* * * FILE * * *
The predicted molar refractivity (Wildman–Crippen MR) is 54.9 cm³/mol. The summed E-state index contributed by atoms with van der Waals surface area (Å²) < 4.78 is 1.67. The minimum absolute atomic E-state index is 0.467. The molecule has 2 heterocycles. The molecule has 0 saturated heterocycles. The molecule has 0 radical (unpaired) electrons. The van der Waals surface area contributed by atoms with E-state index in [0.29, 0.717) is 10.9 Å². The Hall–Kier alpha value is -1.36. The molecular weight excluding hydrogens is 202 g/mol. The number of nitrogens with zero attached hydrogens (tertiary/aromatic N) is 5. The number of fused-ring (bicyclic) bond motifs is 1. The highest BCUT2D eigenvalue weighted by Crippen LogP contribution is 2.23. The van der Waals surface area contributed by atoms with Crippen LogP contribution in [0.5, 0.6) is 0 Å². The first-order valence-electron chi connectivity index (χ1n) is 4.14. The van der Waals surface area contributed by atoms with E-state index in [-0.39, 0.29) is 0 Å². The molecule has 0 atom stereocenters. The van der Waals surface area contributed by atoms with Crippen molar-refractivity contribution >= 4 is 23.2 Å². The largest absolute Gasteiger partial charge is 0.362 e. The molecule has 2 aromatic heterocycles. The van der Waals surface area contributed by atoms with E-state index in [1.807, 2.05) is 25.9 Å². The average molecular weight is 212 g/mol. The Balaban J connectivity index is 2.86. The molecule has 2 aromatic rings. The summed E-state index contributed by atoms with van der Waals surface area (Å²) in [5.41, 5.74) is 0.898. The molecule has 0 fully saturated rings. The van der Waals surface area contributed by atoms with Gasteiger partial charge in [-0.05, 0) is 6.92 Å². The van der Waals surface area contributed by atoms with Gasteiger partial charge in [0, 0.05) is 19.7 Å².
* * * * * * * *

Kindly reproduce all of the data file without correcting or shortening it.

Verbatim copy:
The predicted molar refractivity (Wildman–Crippen MR) is 54.9 cm³/mol. The summed E-state index contributed by atoms with van der Waals surface area (Å²) < 4.78 is 1.67. The minimum absolute atomic E-state index is 0.467. The molecule has 2 heterocycles. The molecule has 0 saturated heterocycles. The molecule has 0 radical (unpaired) electrons. The van der Waals surface area contributed by atoms with E-state index in [0.29, 0.717) is 10.9 Å². The Hall–Kier alpha value is -1.36. The molecular weight excluding hydrogens is 202 g/mol. The number of nitrogens with zero attached hydrogens (tertiary/aromatic N) is 5. The number of fused-ring (bicyclic) bond motifs is 1. The highest BCUT2D eigenvalue weighted by Crippen LogP contribution is 2.23. The van der Waals surface area contributed by atoms with Crippen LogP contribution in [0.5, 0.6) is 0 Å². The first-order valence-electron chi connectivity index (χ1n) is 4.14. The van der Waals surface area contributed by atoms with E-state index in [-0.39, 0.29) is 0 Å². The molecule has 0 atom stereocenters. The van der Waals surface area contributed by atoms with Crippen molar-refractivity contribution >= 4 is 23.2 Å². The largest absolute Gasteiger partial charge is 0.362 e. The molecule has 2 aromatic heterocycles. The van der Waals surface area contributed by atoms with E-state index in [1.807, 2.05) is 25.9 Å². The average molecular weight is 212 g/mol. The Balaban J connectivity index is 2.86. The molecule has 2 aromatic rings. The summed E-state index contributed by atoms with van der Waals surface area (Å²) in [5.41, 5.74) is 0.898. The molecule has 0 fully saturated rings. The van der Waals surface area contributed by atoms with Gasteiger partial charge in [-0.05, 0) is 6.92 Å². The van der Waals surface area contributed by atoms with Gasteiger partial charge in [0, 0.05) is 19.7 Å².